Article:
Bass Fishing 1961

Before Charlie Campbell was making waves with the Zara Spook on the Bassmaster Tour, he was making his name in Missouri as a guide. Photo 1961 Don Fuelsch Southern Anglers Guide.

Before Charlie Campbell was making waves with the Zara Spook on the Bassmaster Tour, he was making his name in Missouri as a guide. Photo 1961 Don Fuelsch Southern Anglers Guide.

Bass-specific magazines didn’t come around until the Spring 1968 issue of Bassmaster hit B.A.S.S. members’ mailboxes. Prior to that, bass anglers had to wade through the outdoors magazines of the time in order to get their fix of bass fishing information. Having a good number of vintage outdoors magazines, it was mostly famine rather than feast when it came to learning out to catch bass from periodicals.

One publication that was first published in 1961 did provide a lot of information on the five Ws of bass fishing – the Who, What, Where, Why and When. That publication, and we’ve mentioned it here a number of times, was Don Fuelsch’s Southern Angler and Hunters Guide. I’m still trying to figure out exactly who Fuelsch was, that’ll be another story in time, but I can say this with confidence, he put together one of the most complete compilations of fishing information I’ve seen. [Read more…]

Season at a Glance: The 1976 Bassmaster Trail – Part One

Bassmaster Tournament Trail advertisement from 1976. March/April Bassmaster Magazine.

Bassmaster Tournament Trail advertisement from 1976. March/April Bassmaster Magazine.

[Editor’s note: This is Part One of a three-part series on the 1976 Bassmaster tournament trail. Part One will cover the first half of the season, Part Two will cover the second half and Part Three will cover the 1976 Bassmaster Classic. Also to be included are the 1976 Federation Championship and a look into the Classic contenders.]

The announcement of the 1976 Bassmaster Tournament Trail was given first in the November/December issue of Bassmaster Magazine and was touted as being the biggest ever with over $400,000 in prizes – the biggest payout in B.A.S.S. history. To start out, there would be six qualifying tournaments that would feature $50,000 in prizes and money paid out plus another $50,000 dedicated to the Federation and another $50,000 towards the year-end Bassmaster Classic. Extra money would be put towards the Bass Research Foundation to take to 1976 total over the $400K mark. [Read more…]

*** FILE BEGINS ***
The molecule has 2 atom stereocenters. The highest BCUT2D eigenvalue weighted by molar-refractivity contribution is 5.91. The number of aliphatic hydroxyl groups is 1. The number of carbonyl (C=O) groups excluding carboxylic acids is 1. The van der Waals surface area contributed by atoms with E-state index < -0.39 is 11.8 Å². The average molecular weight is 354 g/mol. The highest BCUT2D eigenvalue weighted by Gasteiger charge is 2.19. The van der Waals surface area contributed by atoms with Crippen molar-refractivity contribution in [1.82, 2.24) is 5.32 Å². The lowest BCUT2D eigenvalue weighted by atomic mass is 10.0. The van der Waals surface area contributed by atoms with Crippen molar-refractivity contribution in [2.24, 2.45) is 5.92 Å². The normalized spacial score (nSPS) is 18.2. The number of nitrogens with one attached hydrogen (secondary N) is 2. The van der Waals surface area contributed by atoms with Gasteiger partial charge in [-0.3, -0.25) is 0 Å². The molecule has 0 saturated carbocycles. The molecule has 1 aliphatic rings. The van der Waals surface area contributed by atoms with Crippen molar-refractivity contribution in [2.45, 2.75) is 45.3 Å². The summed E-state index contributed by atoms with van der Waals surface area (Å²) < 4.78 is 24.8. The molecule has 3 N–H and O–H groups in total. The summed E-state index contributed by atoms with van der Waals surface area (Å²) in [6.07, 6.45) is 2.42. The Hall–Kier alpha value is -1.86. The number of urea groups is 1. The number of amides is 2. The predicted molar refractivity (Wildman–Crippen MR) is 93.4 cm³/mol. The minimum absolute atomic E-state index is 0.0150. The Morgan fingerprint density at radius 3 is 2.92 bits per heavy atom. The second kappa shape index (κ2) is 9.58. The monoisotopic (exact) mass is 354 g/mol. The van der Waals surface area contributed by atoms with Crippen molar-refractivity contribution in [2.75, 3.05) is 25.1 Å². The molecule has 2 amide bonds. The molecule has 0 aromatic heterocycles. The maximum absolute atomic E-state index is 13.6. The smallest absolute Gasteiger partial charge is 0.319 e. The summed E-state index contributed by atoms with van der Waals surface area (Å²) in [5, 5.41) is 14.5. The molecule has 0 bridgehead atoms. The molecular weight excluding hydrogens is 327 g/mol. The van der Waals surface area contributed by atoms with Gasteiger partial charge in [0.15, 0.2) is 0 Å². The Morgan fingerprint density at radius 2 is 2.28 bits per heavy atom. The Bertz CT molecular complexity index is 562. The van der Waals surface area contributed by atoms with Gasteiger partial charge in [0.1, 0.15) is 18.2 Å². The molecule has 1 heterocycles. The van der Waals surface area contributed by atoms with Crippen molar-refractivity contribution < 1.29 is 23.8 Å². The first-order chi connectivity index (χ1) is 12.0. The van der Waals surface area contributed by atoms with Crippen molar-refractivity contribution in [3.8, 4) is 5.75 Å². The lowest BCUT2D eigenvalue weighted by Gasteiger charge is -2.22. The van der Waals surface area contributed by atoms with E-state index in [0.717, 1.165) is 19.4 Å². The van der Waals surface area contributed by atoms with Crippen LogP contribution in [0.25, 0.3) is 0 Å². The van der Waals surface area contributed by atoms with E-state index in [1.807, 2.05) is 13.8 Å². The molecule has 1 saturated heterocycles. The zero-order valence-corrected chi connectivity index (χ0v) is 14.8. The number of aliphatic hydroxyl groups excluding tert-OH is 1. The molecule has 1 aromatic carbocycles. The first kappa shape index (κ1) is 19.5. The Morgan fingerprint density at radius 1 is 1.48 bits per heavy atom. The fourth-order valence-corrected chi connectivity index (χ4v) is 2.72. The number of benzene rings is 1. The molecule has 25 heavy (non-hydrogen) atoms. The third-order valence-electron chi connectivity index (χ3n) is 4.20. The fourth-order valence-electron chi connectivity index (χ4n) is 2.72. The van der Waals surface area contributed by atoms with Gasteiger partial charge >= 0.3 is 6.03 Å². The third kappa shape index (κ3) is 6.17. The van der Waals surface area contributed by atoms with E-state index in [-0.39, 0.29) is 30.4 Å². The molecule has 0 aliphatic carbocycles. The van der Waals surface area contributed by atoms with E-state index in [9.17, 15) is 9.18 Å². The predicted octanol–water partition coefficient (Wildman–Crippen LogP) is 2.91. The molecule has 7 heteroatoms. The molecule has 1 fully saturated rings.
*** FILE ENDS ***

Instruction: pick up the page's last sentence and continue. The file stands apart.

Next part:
Blakemore Lures – A Look Back

Bert Hall, inventor of the Road Runner and Blakemore lures, hoist a string of walleye. Photo courtesy of TJ Stallings, TTI-Blakemore.

Bert Hall, inventor of the Road Runner and Blakemore lures, hoist a string of walleye. Photo courtesy of TJ Stallings, TTI-Blakemore.

When one thinks of some of the first lures designed for light-line finesse fishing two companies should come to mind. Of course there was the Bass Buster Lures Beetle Spin manufactured by early bass pioneer Virgil Ward. The second that should rattle your memory – especially with the latest number of underspins that have entered the market – is the Blakemore Road Runner.

Blakemore came to life in 1959 when Bert Hall and a fishing buddy started manufacturing the Road Runner in Branson, MO. Back then it was manufactured solely of marabou and was mainly designed for use on local lakes such as Taneycomo, Bull Shoals, Table Rock and the Arkansas River. The bait was designed to catch anything – and that it did. [Read more…]

Inexpensive or Cheap?

Bass Buster ad from 1972

Oh the days when I could go into a TG&Y or Woolworths, head down the tackle isle, pick up five purple Tarantulas, pay the cashier $4.95 plus the 6% California sales tax and head to my local golf course pond for some fishing after school. This was a pretty common affair for me as a 12-year-old kid.

I have no clue how many Bass Buster Tarantulas, Beetle Spins and Scorpions I went through between the ages of 12 and 14 but it was a lot. Then at 14, I started working at the tackle shop and my days of the “cheap” lures were over – I had to buy the “better” Markey spinnerbaits at $2.99 and the Beetle Spin turned into a “crappie” lure. I wasn’t a crappie fisherman – pun intended. [Read more…]